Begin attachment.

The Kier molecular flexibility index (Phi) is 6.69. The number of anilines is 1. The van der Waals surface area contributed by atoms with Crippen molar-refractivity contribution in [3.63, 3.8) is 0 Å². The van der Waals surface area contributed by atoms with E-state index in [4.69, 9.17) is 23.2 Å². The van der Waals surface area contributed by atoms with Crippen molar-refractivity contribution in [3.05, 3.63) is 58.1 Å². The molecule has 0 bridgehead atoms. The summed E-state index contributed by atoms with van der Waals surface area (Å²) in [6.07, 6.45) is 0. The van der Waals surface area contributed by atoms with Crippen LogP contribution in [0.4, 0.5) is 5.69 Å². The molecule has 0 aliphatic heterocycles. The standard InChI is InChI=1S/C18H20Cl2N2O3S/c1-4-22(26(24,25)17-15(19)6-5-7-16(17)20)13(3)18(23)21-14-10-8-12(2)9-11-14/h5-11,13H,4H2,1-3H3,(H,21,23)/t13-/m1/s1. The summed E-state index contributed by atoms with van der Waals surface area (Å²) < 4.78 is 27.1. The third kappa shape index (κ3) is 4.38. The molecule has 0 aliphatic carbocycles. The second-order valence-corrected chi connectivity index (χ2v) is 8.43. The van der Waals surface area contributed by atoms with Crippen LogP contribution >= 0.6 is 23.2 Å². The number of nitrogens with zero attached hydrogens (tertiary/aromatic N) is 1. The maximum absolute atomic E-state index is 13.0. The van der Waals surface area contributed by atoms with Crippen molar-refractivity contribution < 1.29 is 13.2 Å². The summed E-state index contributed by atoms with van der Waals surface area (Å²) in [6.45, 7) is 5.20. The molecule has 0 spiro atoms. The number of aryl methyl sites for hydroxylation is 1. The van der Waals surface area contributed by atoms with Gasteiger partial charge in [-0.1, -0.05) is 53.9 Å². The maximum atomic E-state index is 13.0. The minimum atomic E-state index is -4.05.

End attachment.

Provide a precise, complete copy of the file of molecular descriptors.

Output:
The Kier molecular flexibility index (Phi) is 6.69. The number of anilines is 1. The van der Waals surface area contributed by atoms with Crippen molar-refractivity contribution in [3.63, 3.8) is 0 Å². The van der Waals surface area contributed by atoms with E-state index in [4.69, 9.17) is 23.2 Å². The van der Waals surface area contributed by atoms with Crippen molar-refractivity contribution in [3.05, 3.63) is 58.1 Å². The molecule has 0 bridgehead atoms. The summed E-state index contributed by atoms with van der Waals surface area (Å²) in [6.07, 6.45) is 0. The van der Waals surface area contributed by atoms with Crippen LogP contribution in [0.4, 0.5) is 5.69 Å². The molecule has 0 aliphatic heterocycles. The standard InChI is InChI=1S/C18H20Cl2N2O3S/c1-4-22(26(24,25)17-15(19)6-5-7-16(17)20)13(3)18(23)21-14-10-8-12(2)9-11-14/h5-11,13H,4H2,1-3H3,(H,21,23)/t13-/m1/s1. The summed E-state index contributed by atoms with van der Waals surface area (Å²) < 4.78 is 27.1. The third kappa shape index (κ3) is 4.38. The molecule has 0 aliphatic carbocycles. The second-order valence-corrected chi connectivity index (χ2v) is 8.43. The van der Waals surface area contributed by atoms with Crippen LogP contribution >= 0.6 is 23.2 Å². The number of nitrogens with zero attached hydrogens (tertiary/aromatic N) is 1. The maximum absolute atomic E-state index is 13.0. The van der Waals surface area contributed by atoms with Crippen molar-refractivity contribution < 1.29 is 13.2 Å². The summed E-state index contributed by atoms with van der Waals surface area (Å²) in [6.45, 7) is 5.20. The molecule has 0 spiro atoms. The number of aryl methyl sites for hydroxylation is 1. The van der Waals surface area contributed by atoms with Gasteiger partial charge in [-0.1, -0.05) is 53.9 Å². The maximum atomic E-state index is 13.0. The minimum atomic E-state index is -4.05.